This result of the profile will not give away any personal details of the individual, but will simply offer the level of risk they pose for the company based on their score. The risk levels range from ‘Very Low Risk’ up to ‘Extreme Risk’, while the scores are awarded in various criteria, including the individual’s creativity, communications skills, professional image, teamwork and collaboration, critical thinking and more.
Another differentiator in Farosian’s screening is that it looks at both the positive and negative issues of the individual. Context is also important in this respect. If someone has a few drinks at his birthday party that is acceptable, but if he has a few for breakfast that could indicate a problem. Other issues the company looks for could include if the person can engage in arguments constructively. This may indicate if they are likely to cause conflict in the workplace and if they would be a good team player.
For those who think social media screening is a little dramatic and that a social media scandal would simply be a bit of a controversy without any real impact on the company, Bhyat explains that this simply is not true. Even though the individual may not have been posting on behalf of the company, they are still associated with the company and the online reaction will impact the company.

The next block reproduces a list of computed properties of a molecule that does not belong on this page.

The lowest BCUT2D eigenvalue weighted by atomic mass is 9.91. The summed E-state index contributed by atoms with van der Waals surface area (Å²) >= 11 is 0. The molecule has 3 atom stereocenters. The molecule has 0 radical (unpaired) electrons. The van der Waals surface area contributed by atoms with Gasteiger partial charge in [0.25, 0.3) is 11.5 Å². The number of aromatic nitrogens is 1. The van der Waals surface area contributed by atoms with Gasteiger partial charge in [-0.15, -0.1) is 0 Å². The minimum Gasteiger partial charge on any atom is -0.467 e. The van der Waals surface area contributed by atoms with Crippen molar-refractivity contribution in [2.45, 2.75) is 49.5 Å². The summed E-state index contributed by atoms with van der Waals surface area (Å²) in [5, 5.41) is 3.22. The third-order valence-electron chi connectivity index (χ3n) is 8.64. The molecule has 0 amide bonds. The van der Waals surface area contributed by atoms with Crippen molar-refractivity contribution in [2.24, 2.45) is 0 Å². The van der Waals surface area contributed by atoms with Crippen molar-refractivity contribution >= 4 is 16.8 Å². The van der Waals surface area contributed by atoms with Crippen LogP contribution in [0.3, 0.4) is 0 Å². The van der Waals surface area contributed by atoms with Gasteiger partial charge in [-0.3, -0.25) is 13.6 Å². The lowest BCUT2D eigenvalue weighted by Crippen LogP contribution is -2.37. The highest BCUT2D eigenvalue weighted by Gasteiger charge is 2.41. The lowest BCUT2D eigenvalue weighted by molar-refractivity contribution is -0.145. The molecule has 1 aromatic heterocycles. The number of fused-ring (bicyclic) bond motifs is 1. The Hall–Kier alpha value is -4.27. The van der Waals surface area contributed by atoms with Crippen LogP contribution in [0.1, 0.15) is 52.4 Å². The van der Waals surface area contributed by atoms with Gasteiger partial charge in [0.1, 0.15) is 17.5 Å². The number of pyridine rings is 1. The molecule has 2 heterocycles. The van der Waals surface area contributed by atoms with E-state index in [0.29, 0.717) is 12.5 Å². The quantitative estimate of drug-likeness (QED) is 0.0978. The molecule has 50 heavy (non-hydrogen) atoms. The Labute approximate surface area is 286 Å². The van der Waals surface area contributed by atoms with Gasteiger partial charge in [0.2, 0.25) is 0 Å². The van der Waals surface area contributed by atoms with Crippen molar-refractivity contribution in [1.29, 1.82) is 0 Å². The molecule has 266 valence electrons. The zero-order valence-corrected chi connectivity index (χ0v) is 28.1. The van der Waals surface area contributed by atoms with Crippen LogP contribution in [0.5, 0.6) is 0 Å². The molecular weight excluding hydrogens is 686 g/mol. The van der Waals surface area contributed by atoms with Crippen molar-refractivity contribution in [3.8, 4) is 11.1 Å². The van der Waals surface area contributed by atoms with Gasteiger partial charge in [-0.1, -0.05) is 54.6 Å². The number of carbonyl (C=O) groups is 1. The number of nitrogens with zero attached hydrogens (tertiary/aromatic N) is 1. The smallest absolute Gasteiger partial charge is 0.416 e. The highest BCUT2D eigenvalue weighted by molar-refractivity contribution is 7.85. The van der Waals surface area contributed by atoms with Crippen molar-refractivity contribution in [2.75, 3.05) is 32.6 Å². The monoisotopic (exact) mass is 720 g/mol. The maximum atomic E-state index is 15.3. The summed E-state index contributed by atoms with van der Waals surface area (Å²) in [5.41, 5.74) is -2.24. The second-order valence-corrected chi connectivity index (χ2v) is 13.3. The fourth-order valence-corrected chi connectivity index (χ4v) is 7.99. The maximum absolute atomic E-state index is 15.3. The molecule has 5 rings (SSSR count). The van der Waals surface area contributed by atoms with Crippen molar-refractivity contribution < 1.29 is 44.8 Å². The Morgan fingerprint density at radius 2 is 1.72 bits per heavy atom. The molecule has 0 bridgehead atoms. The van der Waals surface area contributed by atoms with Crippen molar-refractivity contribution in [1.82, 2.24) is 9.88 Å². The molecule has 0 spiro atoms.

In one incident, he notes that the individual’s employer, a national real estate agency, did not make a sale for six weeks after the scandal began despite having 600 agents on its payroll. People just avoided the company because of the scandal. Bhyat states that the cost of South African social media scandals in 2016 is around R450 million.
More recently, United Airlines in the USA became the latest company hit by a social media scandal after a doctor was dragged off a flight. Within a few hours of the incident, around $900 million had been wiped off its valuation. Much of this loss was recovered, but at the time of writing, it was still $250 million down on its pre-incident value. Moreover, three of its competitors saw an upturn in their stock prices during the same period.
Farosian does not tell employers to hire a person or not. It simply fills a gap in the traditional screening processes by highlighting potential risks associated with the person. The company also provides training to assist companies in developing social media policies which are comprehensive and able to deal with any surprises their employees or anyone on social media may throw at them.